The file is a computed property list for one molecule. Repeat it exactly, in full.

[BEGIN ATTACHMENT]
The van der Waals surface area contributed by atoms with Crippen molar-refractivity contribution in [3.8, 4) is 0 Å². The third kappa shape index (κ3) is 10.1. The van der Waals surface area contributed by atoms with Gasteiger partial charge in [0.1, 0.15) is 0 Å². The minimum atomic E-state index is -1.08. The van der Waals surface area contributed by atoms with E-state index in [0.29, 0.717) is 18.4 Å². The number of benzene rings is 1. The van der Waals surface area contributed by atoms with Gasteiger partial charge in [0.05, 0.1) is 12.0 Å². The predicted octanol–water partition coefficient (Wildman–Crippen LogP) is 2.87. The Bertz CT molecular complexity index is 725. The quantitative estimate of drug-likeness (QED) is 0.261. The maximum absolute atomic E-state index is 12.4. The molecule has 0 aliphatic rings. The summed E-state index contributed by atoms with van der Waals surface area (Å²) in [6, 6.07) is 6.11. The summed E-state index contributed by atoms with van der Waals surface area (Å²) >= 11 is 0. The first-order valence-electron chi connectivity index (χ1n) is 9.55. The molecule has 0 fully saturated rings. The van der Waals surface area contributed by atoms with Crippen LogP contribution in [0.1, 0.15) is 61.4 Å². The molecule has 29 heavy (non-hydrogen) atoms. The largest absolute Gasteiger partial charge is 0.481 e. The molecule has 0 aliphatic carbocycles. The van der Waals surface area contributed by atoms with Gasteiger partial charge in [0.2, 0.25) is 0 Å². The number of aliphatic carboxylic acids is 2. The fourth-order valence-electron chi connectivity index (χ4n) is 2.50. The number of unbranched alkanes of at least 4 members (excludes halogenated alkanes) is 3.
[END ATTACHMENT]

The van der Waals surface area contributed by atoms with Crippen molar-refractivity contribution in [3.8, 4) is 0 Å². The third kappa shape index (κ3) is 10.1. The van der Waals surface area contributed by atoms with Gasteiger partial charge in [0.1, 0.15) is 0 Å². The minimum atomic E-state index is -1.08. The van der Waals surface area contributed by atoms with E-state index in [0.29, 0.717) is 18.4 Å². The number of benzene rings is 1. The van der Waals surface area contributed by atoms with Gasteiger partial charge in [0.05, 0.1) is 12.0 Å². The predicted octanol–water partition coefficient (Wildman–Crippen LogP) is 2.87. The Bertz CT molecular complexity index is 725. The quantitative estimate of drug-likeness (QED) is 0.261. The maximum absolute atomic E-state index is 12.4. The molecule has 0 aliphatic rings. The summed E-state index contributed by atoms with van der Waals surface area (Å²) in [6, 6.07) is 6.11. The summed E-state index contributed by atoms with van der Waals surface area (Å²) >= 11 is 0. The first-order valence-electron chi connectivity index (χ1n) is 9.55. The molecule has 0 fully saturated rings. The van der Waals surface area contributed by atoms with Crippen LogP contribution in [0.1, 0.15) is 61.4 Å². The molecule has 29 heavy (non-hydrogen) atoms. The largest absolute Gasteiger partial charge is 0.481 e. The molecule has 0 aliphatic carbocycles. The van der Waals surface area contributed by atoms with Gasteiger partial charge in [0.2, 0.25) is 0 Å². The number of aliphatic carboxylic acids is 2. The fourth-order valence-electron chi connectivity index (χ4n) is 2.50. The number of unbranched alkanes of at least 4 members (excludes halogenated alkanes) is 3.